We may be called to glorify God individually in how we handle our sin, but it's a mistake in light of original sin to think of sin as being a purely individual phenomenon. More importantly than how the individual handles sin is how a church body handles sin.

Therefore, if you are looking for the perfect church, look for how a church handles sin and submit yourself to the church that will help to purify you in a practical way - not because the church is perfect, but because the people therein have been through their own struggles with sin and have submitted to the same pattern of corporately ministered mortification of that sin.

Stay away from any church that makes you feel good about yourself and ignores your sin. That provides the temptation to worship the church rather than Christ. Submit rather to churches that demonstrate humility in overcoming struggles with sin with honesty, repentance, grace and reconciliation.

HT: Resurgence

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Monday, July 12, 2010

Finding Comfort in the Will of God

I was involved in a discussion the other day regarding the will of God and what comforts us in times of great trial, specifically the loss of a loved one. The other side of the discussion consisted of a vague notion that God wouldn't allow bad things to happen. I can't state an incoherent argument coherently except to say that the reason it is incoherent is because it is essentially visceral and not scripturally based.

I pointed out that God is sovereign, all of us deserve to die and that unless Christ returns in a premillennial fashion we will all die, physically that is. So the truth is that there is nothing wrong with the observation that God causes us all to die one way or the other. He is right to do so and it is his will.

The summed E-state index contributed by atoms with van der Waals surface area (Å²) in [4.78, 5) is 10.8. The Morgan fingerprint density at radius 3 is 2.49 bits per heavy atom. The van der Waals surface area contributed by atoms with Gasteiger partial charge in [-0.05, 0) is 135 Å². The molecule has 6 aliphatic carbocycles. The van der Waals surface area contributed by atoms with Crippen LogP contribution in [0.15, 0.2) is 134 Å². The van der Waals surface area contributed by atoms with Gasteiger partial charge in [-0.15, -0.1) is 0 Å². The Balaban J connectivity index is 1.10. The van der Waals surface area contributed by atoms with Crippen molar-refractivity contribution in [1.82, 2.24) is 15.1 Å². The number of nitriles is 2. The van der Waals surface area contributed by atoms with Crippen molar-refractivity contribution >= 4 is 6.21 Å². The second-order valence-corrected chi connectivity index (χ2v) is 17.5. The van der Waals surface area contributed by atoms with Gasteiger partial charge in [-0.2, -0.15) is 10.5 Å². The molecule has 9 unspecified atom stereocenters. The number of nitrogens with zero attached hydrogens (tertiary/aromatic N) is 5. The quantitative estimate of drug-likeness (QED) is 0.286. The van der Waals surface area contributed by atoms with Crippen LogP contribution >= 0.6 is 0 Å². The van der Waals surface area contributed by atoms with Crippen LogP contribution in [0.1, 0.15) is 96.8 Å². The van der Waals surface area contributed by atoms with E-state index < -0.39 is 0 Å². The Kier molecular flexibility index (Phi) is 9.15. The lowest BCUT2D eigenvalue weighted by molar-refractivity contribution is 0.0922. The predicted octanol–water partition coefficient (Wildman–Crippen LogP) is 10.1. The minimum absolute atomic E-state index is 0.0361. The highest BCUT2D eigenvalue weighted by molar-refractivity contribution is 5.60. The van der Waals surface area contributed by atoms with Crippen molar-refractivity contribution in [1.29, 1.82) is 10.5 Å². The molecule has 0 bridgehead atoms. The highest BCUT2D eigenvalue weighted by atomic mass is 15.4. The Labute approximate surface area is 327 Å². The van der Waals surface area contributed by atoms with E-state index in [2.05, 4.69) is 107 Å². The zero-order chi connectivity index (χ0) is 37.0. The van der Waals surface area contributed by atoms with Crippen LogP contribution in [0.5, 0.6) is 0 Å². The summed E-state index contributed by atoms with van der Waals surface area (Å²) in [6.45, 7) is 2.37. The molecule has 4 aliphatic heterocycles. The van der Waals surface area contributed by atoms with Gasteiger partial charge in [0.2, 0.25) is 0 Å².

In response, I was told that people who were suffering loss shouldn't be told that the death of their loved one was the will of God. Additionally, it was pointed out, such a discourse to someone who was suffering loss could be driven away from God if they thought that God caused their loved one to be taken from them.

I'm sure my reply was not fully understood at the time, but I responded with our desire for the true God as our source of comfort. To elaborate:

First, we are all sinners who deserve death. Therefore, no means of the death of sinners is intrinsically evil. For example, a tornado that kills sinful people is not a bad thing. Or a murderer killing sinful people is not a bad thing. It is evil to murder, but that a sinner was murdered is not evil. The distinction is important to understand. God, who has no sin, is not a murderer for killing sinful people in cold blood. That we are horrified by the death of sinners should not inform our thinking on the nature of death as a result of sin. Otherwise, we fail to understand the nature of sin and our dire need for a savior.

Second, our desire is to be for God. It's not that we can try to desire God and succeed, for the very act of trying is founded on the desire we already have. Therefore, the desire is always first. But if we desire God then we would desire his will, whatever it is.